Advertising

Google’s Still Trying to Crack This Massive Advertising Opportunity

It’s been almost seven years since then-Google CEO Eric Schmidt explained how he sees Amazon (NASDAQ: AMZN), not another search engine, as Google’s biggest competitor. And in those last seven years, the Alphabet (NASDAQ: GOOG) (NASDAQ: GOOGL) subsidiary has made quite a few attempts to establish itself in e-commerce, but success has been hard to find.

Google’s latest effort to get a bigger foothold in e-commerce is with livestreaming on YouTube, showcased at its “Small Biz Day.” But Google faces a lot of competition from platforms like Pinterest and Facebook‘s (NASDAQ: FB) Instagram as well as up-and-coming shopping services on ByteDance’s TikTok. Not to mention, Amazon isn’t going anywhere soon.

A person holding a garment in front of a computer.

Image source: Getty Images.

Turning YouTube into a shopping destination

YouTube is building new ways for creators to monetize their content. In February, Chief Product Officer Neal Mohan said YouTube is testing a way for viewers to make purchases directly on YouTube. At the time, his focus was on helping creators monetize their content. YouTube’s Small Biz Day aims to turn merchants into content creators and livestreamers to build on YouTube’s shopping tools.

This is just the latest effort to facilitate shopping on YouTube. Google partnered with Shopify earlier this year to integrate the e-commerce company’s 1.7 million merchants’ product catalogs into its websites, including YouTube. Last fall, it started asking creators to tag products in their videos. And it integrated Google Shopping Ads into search results in 2019.

But Google is more confident than ever that it can finally establish a real foothold as a shopping destination. It’s seen a substantial increase in viewers coming to YouTube to learn more about a brand or product over the last year, according to Kate Stanford, Google’s vice president of ads marketing.

That said, the competition is growing just as fast, if not faster.

Cracking social shopping

Social shopping has been a tough nut to crack, and not just for YouTube.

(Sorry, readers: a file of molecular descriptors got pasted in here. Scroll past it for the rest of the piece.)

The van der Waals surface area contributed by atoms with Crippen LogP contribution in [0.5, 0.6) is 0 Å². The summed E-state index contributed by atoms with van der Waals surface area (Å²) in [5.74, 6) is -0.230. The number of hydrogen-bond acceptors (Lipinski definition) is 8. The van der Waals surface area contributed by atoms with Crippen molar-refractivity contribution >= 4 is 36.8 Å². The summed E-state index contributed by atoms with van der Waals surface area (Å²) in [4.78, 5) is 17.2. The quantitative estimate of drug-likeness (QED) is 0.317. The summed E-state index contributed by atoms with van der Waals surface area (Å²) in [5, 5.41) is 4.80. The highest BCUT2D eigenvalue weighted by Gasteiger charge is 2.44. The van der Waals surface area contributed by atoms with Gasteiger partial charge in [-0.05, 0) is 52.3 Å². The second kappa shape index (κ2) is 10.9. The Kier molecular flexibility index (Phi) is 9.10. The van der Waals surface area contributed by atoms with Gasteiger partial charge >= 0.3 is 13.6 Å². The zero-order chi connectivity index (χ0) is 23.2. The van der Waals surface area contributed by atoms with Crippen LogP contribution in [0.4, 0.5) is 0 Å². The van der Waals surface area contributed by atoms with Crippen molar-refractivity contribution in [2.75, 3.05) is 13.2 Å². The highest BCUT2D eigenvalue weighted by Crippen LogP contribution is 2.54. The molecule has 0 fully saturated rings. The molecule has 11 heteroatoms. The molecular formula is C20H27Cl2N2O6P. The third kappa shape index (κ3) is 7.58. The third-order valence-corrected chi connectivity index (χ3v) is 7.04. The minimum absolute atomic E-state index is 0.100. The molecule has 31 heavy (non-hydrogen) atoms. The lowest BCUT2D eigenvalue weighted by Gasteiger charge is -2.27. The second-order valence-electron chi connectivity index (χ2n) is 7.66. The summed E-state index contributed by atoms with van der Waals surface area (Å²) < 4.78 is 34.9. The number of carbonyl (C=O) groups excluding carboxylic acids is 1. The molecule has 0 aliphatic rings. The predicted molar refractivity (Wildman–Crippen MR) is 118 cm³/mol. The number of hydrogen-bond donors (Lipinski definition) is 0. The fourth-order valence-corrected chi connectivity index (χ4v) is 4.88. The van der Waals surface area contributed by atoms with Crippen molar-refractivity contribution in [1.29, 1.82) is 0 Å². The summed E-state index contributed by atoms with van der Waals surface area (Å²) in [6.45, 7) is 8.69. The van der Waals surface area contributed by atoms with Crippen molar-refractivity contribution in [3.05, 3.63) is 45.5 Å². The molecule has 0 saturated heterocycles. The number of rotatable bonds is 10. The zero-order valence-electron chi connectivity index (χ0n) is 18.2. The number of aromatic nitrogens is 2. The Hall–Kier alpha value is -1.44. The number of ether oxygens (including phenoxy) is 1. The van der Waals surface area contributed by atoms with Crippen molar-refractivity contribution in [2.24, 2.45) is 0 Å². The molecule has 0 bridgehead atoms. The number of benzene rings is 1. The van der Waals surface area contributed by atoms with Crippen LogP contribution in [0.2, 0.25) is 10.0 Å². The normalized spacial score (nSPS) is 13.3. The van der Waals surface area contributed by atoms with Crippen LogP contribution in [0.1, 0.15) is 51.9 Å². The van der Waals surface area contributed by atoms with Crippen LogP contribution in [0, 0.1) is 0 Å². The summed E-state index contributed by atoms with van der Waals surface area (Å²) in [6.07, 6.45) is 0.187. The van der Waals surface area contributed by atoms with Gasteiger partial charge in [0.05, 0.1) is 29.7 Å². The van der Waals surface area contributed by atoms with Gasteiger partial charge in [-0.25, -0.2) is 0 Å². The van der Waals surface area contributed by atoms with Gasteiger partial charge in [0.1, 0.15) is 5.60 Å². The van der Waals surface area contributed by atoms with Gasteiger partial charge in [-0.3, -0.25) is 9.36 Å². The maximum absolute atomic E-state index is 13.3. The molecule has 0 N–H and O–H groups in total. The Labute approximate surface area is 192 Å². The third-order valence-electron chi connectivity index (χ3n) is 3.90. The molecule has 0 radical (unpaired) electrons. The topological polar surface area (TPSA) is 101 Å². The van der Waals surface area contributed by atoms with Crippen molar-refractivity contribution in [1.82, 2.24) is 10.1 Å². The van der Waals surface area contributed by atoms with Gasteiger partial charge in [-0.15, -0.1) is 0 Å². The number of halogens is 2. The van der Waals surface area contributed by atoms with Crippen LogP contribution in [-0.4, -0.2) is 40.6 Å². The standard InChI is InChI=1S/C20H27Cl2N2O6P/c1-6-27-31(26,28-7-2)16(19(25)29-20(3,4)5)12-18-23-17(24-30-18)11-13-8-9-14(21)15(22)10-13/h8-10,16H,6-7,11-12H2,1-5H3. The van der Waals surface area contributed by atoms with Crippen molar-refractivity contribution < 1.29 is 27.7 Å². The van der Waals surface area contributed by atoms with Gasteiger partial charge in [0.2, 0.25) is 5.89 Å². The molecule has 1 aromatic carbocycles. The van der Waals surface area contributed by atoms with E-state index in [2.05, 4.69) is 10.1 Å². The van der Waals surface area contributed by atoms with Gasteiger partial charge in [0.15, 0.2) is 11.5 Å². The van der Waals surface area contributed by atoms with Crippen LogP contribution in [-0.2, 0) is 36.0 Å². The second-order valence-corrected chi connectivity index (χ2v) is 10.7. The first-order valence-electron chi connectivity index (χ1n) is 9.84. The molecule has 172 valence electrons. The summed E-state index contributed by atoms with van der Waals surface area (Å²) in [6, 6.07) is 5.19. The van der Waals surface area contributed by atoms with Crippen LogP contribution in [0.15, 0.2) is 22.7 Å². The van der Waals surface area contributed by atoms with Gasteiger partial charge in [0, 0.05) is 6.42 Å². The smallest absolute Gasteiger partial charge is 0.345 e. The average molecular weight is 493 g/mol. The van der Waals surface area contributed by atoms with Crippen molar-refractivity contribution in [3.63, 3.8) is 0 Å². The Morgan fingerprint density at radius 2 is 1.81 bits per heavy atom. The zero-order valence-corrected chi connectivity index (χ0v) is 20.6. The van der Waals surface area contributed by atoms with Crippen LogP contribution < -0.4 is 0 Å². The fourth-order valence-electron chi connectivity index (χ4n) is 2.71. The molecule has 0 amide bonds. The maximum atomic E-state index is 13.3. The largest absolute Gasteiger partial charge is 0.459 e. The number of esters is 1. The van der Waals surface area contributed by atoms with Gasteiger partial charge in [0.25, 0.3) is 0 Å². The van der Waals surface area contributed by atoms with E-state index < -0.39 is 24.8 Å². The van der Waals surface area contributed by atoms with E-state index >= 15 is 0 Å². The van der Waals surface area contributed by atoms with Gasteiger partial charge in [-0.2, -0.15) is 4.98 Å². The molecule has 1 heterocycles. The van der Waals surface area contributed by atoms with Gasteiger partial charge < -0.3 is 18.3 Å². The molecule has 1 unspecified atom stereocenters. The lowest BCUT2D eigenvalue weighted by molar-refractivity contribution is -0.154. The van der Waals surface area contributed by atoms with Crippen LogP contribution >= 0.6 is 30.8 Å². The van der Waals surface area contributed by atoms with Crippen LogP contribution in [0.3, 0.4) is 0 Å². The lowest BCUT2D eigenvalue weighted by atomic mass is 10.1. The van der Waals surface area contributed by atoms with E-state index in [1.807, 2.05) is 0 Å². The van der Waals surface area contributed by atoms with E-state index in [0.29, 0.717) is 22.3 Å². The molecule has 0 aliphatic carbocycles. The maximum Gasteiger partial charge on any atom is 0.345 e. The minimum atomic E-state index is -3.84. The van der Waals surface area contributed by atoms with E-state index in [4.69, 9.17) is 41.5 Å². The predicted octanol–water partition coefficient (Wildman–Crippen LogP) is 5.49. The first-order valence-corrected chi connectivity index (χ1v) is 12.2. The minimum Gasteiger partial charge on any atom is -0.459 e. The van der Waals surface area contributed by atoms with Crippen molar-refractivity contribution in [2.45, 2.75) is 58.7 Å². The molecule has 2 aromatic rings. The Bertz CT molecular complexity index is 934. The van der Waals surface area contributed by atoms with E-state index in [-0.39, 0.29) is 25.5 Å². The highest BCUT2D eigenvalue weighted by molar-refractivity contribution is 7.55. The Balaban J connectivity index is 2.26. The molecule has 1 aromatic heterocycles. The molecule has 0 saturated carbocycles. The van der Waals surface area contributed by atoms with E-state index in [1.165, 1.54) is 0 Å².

Facebook introduced Instagram Checkout in early 2019, and it expanded on the feature last year by opening the service to all merchants and launching Facebook Shops. While there’s massive potential and Facebook continues to invest in new shopping features on Instagram, widespread adoption of Instagram Checkout remains elusive.

Pinterest has done well introducing product pins and shopping advertisements and rolling out additional shopping features for its users. CEO Ben Silbermann said about 20% of its ad revenue came from retailers with sales objectives during the first quarter.

But Pinterest is diminutive compared to Facebook and Google. That 20% of ad revenue is less than $100 million for the quarter. That’s just a rounding error for its bigger competitors. Facebook and Google are going after a much bigger opportunity.

Merchants are spending big on e-commerce advertising

The amount of ad spend flowing into e-commerce channels is massive. Amazon, for example, is expected to generate over $18 billion in U.S. ad sales this year just from ads on its online marketplace. Total spending on e-commerce channel advertising is expected to climb to nearly $24 billion this year, and reach over $41 billion by 2024, according to eMarketer.

But advertisers will be looking to diversify away from Amazon, especially as they’ve started to see average ad prices climb this year. Google wants to seize the next $20 billion in advertising spend currently slated for e-commerce channels, and give merchants an opportunity to make sales on YouTube instead of Amazon. That’s easier said than done, and YouTube has no shortage of competition.

But as more shopping moves online, new companies start selling directly to consumers on the internet, and merchants shift their ad spending to keep up with e-commerce sales, the opportunity is growing. Don’t expect YouTube (and its competitors) to give up on social shopping anytime soon, as small investments now could turn into billions of ad revenue in just a few years.

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John Mackey, CEO of Whole Foods Market, an Amazon subsidiary, is a member of The Motley Fool’s board of directors. Suzanne Frey, an executive at Alphabet, is a member of The Motley Fool’s board of directors. Randi Zuckerberg, a former director of market development and spokeswoman for Facebook and sister to its CEO, Mark Zuckerberg, is a member of The Motley Fool’s board of directors. Adam Levy owns shares of Alphabet (C shares), Amazon, and Facebook. The Motley Fool owns shares of and recommends Alphabet (A shares), Alphabet (C shares), Amazon, Facebook, and Shopify. The Motley Fool recommends the following options: long January 2022 $1,920 calls on Amazon, long January 2023 $1,140 calls on Shopify, short January 2022 $1,940 calls on Amazon, and short January 2023 $1,160 calls on Shopify. The Motley Fool has a disclosure policy.

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